[Unsung Heroes] The Mechanics on the Expressway

This happened last week on the Mumbai Pune Expressway.

We had left at around 8.45 from CBD Belapur towards Bangalore. We were driving our Mahindra XUV500. We had reached the Expressway at around 9am. We crossed the Khalapur Toll Plaza by 9.30 and entered the Food Mall to fill up some Diesel and have breakfast.

Once we left, we soon entered the ghat, and reached the lone section of the Expressway that witnesses long pileups during peak hours: The hairpin bends on either side of the Amrutanjan Bridge.

Now, the Amrutanjan Bridge was the site of the Reversing station for the Grand Indian Peninsular Railway [GIPR] back in the days of the British. The station was dismantled when the track took a new route and the bridge, along with a new bridge adjacent to it, became part of the Delhi-Chennai National Highway 48 [the erstwhile Mumbai-Chennai NH 4]. Due it its age, the Archaeological Survey of India [ASI] has refused to give the MSRDC the permission to modify the bridge. The MSRDC subsequently formulated a plan to build a tunnel that would bypass the entire section and hand over the existing stretch entirely to the NH.

The problem with the Amrutanjan Bridge is that the six lane [three per direction] Expressway splits up. The old bridge splits each 3 lane carriageway into two carriageways of 1 lane and 2 lanes. This, coupled with the fact that there is a constant incline in the gradient, plus several sharp bends/hairpin bends and the Khandala tunnel, make driving on this stretch a pain at times. It is not uncommon to see traffic piled up for a few kilometre on either side.

Amrutanjan Bridge

The Amrutanjan Bridge over the Expressway. Image copyright Lok Satta

Now, even though I have been a regular user of the Expressway for the past two years, it has been almost a decade since we drove down in it in a car with luggage. Getting caught in traffic while ascending the ghat was a usual occurrence, mostly happening at night while returning to Pune in a Shivneri, but I have witnessed it once or twice during the day. Having mostly driven on highways in South India for the past few years, the Bhor ghat [the ghat in this stretch], was a bit of an uncommon ground for us. While driving up the slope, the clutch got regularly pressed. After a while, we could smell something burning. We passed it off as engine heat, and turned off the air conditioning and rolled down the windows,  till we began to see smoke coming out of the front. We quickly changed lanes to the left, with one of us standing next to the car and stopping traffic.

A guy on a scooter came over and told us that our clutch was burning and that it needed immediate attention. He also said he would charge us, but only after he fixes it, and we do a test drive. He quickly went under the car, did some tinkering, opened up the bonnet, took out the battery and used water to cool down the clutch. Upon finishing it, he drove the car up for a while, with his associate taking his scooter and following us. We did a test drive as well till the Kalra exit after which we paid him and left. He assured us that the clutch was in good condition for a drive upto Bangalore.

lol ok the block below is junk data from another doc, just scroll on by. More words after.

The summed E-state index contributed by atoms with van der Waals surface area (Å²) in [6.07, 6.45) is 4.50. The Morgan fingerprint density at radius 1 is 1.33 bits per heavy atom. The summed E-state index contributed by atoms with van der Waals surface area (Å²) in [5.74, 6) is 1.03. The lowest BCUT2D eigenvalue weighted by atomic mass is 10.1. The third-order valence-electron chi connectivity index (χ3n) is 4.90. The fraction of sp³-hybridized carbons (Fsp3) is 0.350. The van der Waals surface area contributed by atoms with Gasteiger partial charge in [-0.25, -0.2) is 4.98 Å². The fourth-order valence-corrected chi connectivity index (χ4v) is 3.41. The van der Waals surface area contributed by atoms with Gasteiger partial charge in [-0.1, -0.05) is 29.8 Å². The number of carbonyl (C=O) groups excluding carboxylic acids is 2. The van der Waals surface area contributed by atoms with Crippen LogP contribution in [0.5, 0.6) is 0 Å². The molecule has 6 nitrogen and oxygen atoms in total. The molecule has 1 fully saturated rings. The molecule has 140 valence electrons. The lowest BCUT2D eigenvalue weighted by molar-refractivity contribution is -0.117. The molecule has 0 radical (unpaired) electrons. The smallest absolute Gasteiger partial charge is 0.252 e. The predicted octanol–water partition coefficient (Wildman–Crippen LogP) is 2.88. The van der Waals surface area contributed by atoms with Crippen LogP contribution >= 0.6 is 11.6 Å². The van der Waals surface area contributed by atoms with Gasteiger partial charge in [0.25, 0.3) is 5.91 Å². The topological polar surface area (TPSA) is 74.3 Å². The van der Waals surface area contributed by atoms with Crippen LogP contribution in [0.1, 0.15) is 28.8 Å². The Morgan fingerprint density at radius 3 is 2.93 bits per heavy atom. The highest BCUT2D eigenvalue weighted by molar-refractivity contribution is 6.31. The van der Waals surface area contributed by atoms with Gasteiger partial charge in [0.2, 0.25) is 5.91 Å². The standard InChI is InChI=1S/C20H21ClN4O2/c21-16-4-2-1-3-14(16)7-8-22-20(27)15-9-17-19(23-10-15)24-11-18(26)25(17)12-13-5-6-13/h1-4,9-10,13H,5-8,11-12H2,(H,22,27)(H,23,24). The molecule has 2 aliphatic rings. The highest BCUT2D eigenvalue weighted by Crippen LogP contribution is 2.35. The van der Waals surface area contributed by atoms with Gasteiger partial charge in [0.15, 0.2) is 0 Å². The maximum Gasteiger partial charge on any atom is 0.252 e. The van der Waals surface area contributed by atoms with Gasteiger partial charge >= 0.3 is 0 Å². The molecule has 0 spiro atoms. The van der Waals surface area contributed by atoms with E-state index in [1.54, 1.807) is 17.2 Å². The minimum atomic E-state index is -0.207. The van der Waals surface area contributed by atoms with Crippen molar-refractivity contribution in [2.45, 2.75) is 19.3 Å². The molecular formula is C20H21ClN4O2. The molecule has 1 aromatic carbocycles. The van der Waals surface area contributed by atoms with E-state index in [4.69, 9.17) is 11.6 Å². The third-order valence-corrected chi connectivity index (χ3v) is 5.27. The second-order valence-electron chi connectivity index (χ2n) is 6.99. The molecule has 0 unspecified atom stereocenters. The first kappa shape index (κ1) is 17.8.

We decided to go for a second opinion and stopped at the Mahindra service centre at Wakad in Pune. Initially, he just smelt it and said the clutch would require replacement which could take 6-8 hours, depending on the load. He then took it into the service centre to check the condition of the clutch. After a while, he came and told us that the clutch was in good condition and that the timely action on the Exoressway had ensured that the clutch remained usable. He said that the car could be driven upto Bangalore, but we’d have to be careful with the clutch. The caveat: Either press the clutch fully, or don’t press it at all. No half clutch for braking, and if we had to brake, we were to use the Hand brakes only.

So, what?

Now. These kind of incidents will keep happening as long as the Amrutanjan Bridge problem exists. The only way to solve the problem is to bypass the stretch altogether with a tunnel. When the Expressway first opened up, it had far fewer takers than it has today because there were numerous people who preferred the old highway. To counter this issue, the MSRDC came up with a solution. Hand over the Old Mumbai Pune highway and Expressway to IRB’s SPV Mhaiskar Infrastructure for Operation and Maintenance on the Expressway and Build-Operate for the Highway. The old NH was four laned from Shedung to Khopoli and Lonavala to Dehu Road, and made a Toll Road. Naturally, all traffic started gravitating towards the Expressway which was the better alternative among two toll roads. If the tunnel is built and the existing section is handed over to the NH, traffic will still remain the same given the increase in the number of vehicles.

With such conditions, it would good if MSRDC and Mhaiskar Infra regularised the services of these mechanics. By virtue of waiting at the side for a vehicle, they come under the category of both Pedestrians and Two Wheelers, both of which are technically banned. Thus, if the higher ups regularised them, it would make life simpler for IRB/MSRDC, the commuter, and these mechanics. After all, they have a specific skillset, that they out to use efficiently. Around the time when our car got stuck, there were atleast half a dozen cars, jeeps and SUVs in the half kilometre stretch ahead of us with the same issue.

 

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Author: Srikanth

BEST? Bus! Vroom, *pulls bellpull* Hi, I'm Srikanth. I'm a freelance media fellow with a fascination for buses, toll plazas, fire trucks and drones.

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